In Find Me‘s second section (“Cadenza”), Elio takes center stage as narrator. Like the first Call Me By Your Name epilogue, things pick up 15 years after the events of the main story. Elio, now in his thirties, is a concert pianist in Paris, and falling in love with Michel, a man twice his age.

The relationship between two grown men is inherently different from a summer tryst between a 17-year-old and a 24-year-old, but the Call Me By Your Name age gap and the fact that Elio is technically a minor by American standards was enough to cause controversy during the film’s Oscar campaign. Aciman doubling down on age differences again could alienate some viewers.

Nevertheless, the Elio of Find Me sees Michel as the only person in his life thus far who has ever compared to Oliver. “There’s only been two of you,” Elio says to his new partner at one point. “All the others were occasionals. You have given me days that justify the years I’ve been without him.”

Oliver, who finally appears in the sequel’s third section (“Capriccio”), hasn’t found the real connection that he and Elio shared since. He’s on ostensibly civil terms with his wife but attempts numerous rendezvous with both men and women that lead nowhere.

Oliver is only stirred from his half-hearted monotony when a house guest plays the same piano piece that Elio once played for him. By this point, Oliver has met Elio again during the night described in Call Me By Your Name‘s first epilogue, and the piano performance makes him question his previous dismissal of their relationship.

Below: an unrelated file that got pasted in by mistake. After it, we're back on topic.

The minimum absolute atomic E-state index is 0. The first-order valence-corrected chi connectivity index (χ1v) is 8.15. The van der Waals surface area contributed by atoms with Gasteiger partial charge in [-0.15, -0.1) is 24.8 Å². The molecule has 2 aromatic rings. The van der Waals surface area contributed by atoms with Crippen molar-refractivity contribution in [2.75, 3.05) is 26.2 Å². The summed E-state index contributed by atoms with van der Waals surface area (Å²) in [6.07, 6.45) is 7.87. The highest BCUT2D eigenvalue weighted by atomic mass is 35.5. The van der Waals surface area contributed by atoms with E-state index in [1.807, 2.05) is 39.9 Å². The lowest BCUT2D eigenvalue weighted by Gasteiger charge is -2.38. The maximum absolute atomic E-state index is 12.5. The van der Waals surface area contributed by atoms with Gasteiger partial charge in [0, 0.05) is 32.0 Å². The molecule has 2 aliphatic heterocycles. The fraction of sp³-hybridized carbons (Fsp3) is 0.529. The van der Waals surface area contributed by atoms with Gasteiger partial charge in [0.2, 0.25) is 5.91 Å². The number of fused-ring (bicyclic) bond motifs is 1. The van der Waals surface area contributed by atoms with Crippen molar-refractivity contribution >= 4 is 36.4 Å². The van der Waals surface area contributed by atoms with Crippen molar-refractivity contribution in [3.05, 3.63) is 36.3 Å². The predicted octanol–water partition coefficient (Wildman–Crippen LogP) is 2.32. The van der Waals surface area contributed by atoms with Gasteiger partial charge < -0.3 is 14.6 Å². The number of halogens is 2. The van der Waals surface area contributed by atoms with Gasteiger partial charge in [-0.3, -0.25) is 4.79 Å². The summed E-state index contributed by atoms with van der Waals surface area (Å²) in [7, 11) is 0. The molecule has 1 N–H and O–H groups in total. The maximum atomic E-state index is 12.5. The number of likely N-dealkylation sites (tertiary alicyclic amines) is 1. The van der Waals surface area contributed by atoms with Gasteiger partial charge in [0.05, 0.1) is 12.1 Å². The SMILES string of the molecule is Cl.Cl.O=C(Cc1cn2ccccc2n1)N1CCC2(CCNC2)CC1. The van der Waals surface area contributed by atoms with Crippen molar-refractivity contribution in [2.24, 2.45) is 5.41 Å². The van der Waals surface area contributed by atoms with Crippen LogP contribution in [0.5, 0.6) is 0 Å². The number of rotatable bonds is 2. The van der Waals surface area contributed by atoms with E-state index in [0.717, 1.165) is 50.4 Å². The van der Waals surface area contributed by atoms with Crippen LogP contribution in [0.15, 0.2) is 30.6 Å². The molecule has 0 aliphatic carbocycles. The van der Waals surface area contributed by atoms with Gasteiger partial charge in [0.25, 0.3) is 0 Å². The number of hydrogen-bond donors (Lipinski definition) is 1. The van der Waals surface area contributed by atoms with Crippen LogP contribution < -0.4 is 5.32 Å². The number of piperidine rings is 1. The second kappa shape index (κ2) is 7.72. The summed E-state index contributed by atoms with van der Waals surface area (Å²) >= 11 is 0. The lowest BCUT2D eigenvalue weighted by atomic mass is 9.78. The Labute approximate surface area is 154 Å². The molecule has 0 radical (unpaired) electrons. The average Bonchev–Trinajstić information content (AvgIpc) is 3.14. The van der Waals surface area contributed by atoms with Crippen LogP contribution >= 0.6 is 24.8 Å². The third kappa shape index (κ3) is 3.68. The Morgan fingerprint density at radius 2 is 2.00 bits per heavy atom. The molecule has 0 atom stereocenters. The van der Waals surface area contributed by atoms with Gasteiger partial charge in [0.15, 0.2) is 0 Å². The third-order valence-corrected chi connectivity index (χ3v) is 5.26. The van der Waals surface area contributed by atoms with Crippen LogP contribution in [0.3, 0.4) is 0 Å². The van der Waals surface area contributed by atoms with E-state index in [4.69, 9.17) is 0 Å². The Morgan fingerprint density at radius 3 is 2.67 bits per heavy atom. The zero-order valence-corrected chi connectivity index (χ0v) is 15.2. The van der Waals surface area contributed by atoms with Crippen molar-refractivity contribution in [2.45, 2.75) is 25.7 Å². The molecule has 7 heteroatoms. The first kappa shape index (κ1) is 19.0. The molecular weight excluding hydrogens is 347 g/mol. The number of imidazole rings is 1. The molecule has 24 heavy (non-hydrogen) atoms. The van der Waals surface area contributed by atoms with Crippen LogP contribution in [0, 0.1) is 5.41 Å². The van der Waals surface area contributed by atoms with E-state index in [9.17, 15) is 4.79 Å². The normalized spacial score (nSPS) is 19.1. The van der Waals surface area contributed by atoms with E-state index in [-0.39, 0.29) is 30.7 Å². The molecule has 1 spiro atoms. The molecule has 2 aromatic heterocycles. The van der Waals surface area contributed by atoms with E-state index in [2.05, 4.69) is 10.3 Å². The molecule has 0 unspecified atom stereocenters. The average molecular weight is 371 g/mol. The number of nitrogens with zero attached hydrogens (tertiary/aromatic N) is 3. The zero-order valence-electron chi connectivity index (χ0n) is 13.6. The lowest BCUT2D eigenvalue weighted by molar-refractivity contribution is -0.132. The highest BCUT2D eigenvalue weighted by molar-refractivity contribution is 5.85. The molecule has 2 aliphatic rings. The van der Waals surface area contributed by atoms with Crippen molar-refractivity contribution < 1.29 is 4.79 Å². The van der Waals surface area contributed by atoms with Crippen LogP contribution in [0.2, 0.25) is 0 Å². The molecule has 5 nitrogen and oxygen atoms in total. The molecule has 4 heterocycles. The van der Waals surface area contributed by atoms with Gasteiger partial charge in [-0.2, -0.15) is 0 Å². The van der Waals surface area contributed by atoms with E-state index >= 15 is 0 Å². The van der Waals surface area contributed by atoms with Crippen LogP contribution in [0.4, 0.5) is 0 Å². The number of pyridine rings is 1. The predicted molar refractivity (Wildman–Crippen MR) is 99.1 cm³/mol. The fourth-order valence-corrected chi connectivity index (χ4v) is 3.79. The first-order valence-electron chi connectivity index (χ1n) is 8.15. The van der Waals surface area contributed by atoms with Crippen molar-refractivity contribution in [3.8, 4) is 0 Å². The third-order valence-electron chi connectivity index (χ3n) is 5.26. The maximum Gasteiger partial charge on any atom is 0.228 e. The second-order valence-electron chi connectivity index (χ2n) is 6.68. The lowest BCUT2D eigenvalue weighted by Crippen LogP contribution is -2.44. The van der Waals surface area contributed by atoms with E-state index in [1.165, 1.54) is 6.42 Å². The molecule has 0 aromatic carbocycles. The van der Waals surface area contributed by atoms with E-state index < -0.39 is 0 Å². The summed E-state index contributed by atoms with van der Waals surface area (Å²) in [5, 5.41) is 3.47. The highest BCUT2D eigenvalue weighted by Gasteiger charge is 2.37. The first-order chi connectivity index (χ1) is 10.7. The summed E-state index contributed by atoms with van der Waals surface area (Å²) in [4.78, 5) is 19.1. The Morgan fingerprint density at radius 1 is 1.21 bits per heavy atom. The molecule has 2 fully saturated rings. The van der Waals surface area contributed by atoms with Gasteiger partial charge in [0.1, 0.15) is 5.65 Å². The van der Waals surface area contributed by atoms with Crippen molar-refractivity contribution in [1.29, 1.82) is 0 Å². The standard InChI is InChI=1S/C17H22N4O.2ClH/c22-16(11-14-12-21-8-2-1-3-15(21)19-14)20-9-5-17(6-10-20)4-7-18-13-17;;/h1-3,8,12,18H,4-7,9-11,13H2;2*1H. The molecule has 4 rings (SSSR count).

“Cadenza” and “Capriccio,” while mostly comprised of mutual pining, present opportunities for miniature character studies within the context of a film. Given that “Capriccio” is the first time Oliver has ever been a point-of-view narrator and is able to tell his side of the story, this section could also give Hammer the chance to delve further into the character, who has aged so much from his languid grad school days. Plus, the actor would have a chance to earn the Oscar nomination he was snubbed for Call Me By Your Name.

In the fourth section of Find Me (“Da Capo”), Elio and Oliver are finally reunited once more. “De Capo” appears to pick up just after the final epilogue of Call Me By Your Name, as they leave Elio’s family home for a three-week tour of the Mediterranean. Without revealing too much about the novel’s ending, the two men now approach one another not with the delirious passion of their first summer together but with a more tentative fondness that indicates their joy at having a substantial stretch of time together again.

Time, and how it impacts our relationships, is a key theme that makes Find Me much slower and more philosophical than its predecessor. Guadagnino has expressed interest in looking at Call Me By Your Name again during a different time, the AIDS epidemic in the late 1980s. While both of Aciman’s books skirt the specter of HIV and AIDS that often hangs over gay stories, the director told The Hollywood Reporter in early 2018 that his version of the sequel would address the issue.

Guadagnino said that he envisions a Before Sunrise-like series of films that, like Find Me and the original novel’s epilogues, finds Elio and Oliver at different points in their lives. However, given the filmmaker’s faithfulness to the original novel in Call Me By Your Name and Aciman’s decision to rush a book sequel after the movie’s success, the two could also merge their visions into subsequent films.

The actors seem ready to jump back into their roles, as well. Chalamet previously told Time magazine that he and Hammer are “1,000 percent in.” It’s unclear whether Guadagnino and co. will wait until the actors have grown into the ages of Elio and Oliver in later chapters of their lives, or use aging technology to give fans onscreen answers in a handful of years. Whatever the case, if a film returns to somewhere in southern Italy in the future, a dedicated audience is sure to follow.

(Intern)

Culture journalist and Vox Magazine writer who hasn't been adopted by Paul Thomas Anderson and Maya Rudolph (yet).